I actually emailed the publisher of The Overstory, hoping to know more about Powers’s inspiration for the character of Douglas Pavlicek (I never heard back). Douglas starts out as a “prisoner” in the Stanford prison experiment in the early 1970s. The psychological abuse he endures is horrific, but as if that weren’t enough, he joins the Air Force and fights in the Vietnam War. In battle, he ejects from his attacked plane and lands safely in a banyan tree. This struck close to home for me because the navigator– Lt. Col. Gene Hambleton — on my grandfather’s plane — Bat 21 — had a similar experience! It is the true story that inspired the book Bat-21 by William Charles Anderson and its film adaptation. There is a fantastic nonfiction book, Saving Bravo, by Stephen Talty. I couldn’t help but wonder if Hambleton’s story inspired part of the character of Douglas and his banyan tree! Out of gratitude, Douglas returns home to plant trees for a living and, ironically, finds pleasure in planting Douglas-firs.
“A tree saved his life. It makes no sense. . . . And he — he owes his own life to a tree.”Powers 83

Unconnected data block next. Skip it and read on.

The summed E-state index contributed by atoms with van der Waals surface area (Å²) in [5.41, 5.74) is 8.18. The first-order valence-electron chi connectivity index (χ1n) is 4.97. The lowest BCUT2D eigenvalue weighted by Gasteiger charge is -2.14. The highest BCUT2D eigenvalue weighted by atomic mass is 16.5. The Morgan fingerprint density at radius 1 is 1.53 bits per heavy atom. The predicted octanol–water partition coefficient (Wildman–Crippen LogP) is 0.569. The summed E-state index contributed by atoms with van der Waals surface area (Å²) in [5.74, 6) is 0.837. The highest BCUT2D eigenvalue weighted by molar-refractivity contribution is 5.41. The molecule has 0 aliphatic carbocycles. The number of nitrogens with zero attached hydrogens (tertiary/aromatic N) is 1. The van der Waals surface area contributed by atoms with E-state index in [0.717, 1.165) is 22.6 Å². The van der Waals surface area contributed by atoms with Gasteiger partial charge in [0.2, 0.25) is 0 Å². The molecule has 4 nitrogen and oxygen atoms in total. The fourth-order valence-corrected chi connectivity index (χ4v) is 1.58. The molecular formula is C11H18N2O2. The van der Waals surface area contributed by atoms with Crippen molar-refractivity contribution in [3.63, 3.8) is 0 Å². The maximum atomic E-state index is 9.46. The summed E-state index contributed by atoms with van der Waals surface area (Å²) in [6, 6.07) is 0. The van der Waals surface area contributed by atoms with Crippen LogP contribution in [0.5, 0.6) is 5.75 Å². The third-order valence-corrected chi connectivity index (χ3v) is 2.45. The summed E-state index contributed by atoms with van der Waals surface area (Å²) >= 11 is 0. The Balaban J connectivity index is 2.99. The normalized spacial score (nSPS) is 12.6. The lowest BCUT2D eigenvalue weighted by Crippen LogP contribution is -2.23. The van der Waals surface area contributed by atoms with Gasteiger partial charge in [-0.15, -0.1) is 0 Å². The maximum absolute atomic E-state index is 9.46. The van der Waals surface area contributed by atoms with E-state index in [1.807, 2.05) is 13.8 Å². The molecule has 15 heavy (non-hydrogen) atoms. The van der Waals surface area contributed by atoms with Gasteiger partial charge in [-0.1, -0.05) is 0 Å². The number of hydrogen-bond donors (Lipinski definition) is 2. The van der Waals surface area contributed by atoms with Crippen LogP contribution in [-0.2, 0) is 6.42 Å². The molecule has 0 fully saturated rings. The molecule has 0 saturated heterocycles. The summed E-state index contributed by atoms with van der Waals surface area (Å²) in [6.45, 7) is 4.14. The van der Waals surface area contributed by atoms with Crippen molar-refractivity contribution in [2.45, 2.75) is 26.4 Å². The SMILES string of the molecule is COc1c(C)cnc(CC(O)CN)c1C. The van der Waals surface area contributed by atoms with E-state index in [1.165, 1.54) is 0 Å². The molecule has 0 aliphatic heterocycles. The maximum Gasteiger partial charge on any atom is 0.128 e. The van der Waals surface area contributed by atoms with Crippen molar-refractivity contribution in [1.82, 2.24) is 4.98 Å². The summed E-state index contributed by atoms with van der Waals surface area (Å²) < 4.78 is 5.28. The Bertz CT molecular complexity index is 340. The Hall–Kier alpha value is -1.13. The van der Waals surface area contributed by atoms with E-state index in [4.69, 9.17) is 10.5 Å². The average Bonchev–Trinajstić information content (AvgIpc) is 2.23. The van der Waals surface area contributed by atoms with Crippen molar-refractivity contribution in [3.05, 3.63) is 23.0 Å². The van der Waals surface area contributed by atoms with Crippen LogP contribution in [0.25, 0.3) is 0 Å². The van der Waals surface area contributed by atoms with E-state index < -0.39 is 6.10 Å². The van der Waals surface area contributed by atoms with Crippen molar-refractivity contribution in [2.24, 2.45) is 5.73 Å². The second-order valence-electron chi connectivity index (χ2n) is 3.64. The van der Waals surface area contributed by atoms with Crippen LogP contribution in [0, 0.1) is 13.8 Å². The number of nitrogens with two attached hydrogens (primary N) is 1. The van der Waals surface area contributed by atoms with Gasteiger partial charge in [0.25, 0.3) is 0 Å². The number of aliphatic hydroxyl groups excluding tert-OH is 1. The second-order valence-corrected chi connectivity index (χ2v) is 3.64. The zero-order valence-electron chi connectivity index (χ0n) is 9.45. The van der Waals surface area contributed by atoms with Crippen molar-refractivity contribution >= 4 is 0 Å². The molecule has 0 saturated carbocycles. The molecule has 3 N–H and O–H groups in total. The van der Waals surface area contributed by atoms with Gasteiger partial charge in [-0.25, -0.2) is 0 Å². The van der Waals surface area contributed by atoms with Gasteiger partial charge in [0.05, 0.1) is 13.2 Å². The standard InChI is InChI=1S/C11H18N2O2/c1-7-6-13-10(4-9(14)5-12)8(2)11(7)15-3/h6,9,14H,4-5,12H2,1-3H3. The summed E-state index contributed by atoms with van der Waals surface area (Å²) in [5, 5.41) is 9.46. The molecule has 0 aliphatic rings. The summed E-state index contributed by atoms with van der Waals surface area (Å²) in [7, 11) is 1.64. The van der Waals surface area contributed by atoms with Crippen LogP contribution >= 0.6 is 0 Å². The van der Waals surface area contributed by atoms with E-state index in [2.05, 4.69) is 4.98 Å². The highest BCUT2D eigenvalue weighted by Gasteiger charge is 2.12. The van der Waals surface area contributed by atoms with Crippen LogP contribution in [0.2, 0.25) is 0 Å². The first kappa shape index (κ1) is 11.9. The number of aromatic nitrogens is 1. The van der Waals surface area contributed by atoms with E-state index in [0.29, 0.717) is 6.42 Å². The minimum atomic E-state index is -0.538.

“They look so pitiful, his tiny Douglas-firs. Like pipe cleaners. Like props for a train set. From a distance, spread across these man-made meadows, they’re a crew cut on a balding man. But each weedy stem he puts into the dirt is a magic trick eons in the making. He rolls them out by the thousands, and he loves and trusts them as he would dearly love to trust his fellow men.”Powers 90
Neelay Mehta adores computers and tinkering with technology. As the son of an immigrant from India, however, he struggles when his white teacher takes his plans for a video game. To escape her wrathNeelay climbs an oak tree. When he falls, he awakes, paralyzed. He loses himself in his world of technology and becomes a successful coder who creates popular video games. However, the oak and tress themselves branch back into his life.
“There’s a thing in programming called branching. And that’s what Neelay Megta does. He will reincarnate himself, live again as people of all races, genders, colors, and creeds.”Powers 95
“‘You’ve been through a lot,’ the doctor says. But Neelay has been through nothing. His body, perhaps. His avatar. But he? Nothing important in the code has changed.”Powers 104